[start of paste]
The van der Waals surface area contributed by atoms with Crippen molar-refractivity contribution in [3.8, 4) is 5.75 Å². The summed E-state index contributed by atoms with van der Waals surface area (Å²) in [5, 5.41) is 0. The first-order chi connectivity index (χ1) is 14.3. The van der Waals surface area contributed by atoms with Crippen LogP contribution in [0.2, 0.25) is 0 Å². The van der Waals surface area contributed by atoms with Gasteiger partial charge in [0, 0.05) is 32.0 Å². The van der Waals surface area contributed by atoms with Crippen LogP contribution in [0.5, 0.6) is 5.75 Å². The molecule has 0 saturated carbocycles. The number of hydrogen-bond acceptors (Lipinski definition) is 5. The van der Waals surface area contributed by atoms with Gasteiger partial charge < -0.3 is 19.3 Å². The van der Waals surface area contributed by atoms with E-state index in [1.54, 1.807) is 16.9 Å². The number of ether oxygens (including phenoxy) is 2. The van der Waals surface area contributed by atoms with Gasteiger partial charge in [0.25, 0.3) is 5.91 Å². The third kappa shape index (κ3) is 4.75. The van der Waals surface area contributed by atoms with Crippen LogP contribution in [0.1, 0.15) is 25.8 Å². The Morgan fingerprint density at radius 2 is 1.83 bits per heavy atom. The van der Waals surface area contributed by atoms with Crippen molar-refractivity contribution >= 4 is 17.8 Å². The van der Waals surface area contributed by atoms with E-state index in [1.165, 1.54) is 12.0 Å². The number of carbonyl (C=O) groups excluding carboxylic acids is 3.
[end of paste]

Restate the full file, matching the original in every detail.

The van der Waals surface area contributed by atoms with Crippen molar-refractivity contribution in [3.8, 4) is 5.75 Å². The summed E-state index contributed by atoms with van der Waals surface area (Å²) in [5, 5.41) is 0. The first-order chi connectivity index (χ1) is 14.3. The van der Waals surface area contributed by atoms with Crippen LogP contribution in [0.2, 0.25) is 0 Å². The van der Waals surface area contributed by atoms with Gasteiger partial charge in [0, 0.05) is 32.0 Å². The van der Waals surface area contributed by atoms with Crippen LogP contribution in [0.5, 0.6) is 5.75 Å². The molecule has 0 saturated carbocycles. The number of hydrogen-bond acceptors (Lipinski definition) is 5. The van der Waals surface area contributed by atoms with Gasteiger partial charge < -0.3 is 19.3 Å². The van der Waals surface area contributed by atoms with E-state index in [1.54, 1.807) is 16.9 Å². The number of ether oxygens (including phenoxy) is 2. The van der Waals surface area contributed by atoms with Gasteiger partial charge in [0.25, 0.3) is 5.91 Å². The third kappa shape index (κ3) is 4.75. The van der Waals surface area contributed by atoms with Crippen LogP contribution in [0.1, 0.15) is 25.8 Å². The Morgan fingerprint density at radius 2 is 1.83 bits per heavy atom. The van der Waals surface area contributed by atoms with Crippen molar-refractivity contribution >= 4 is 17.8 Å². The van der Waals surface area contributed by atoms with E-state index in [1.165, 1.54) is 12.0 Å². The number of carbonyl (C=O) groups excluding carboxylic acids is 3.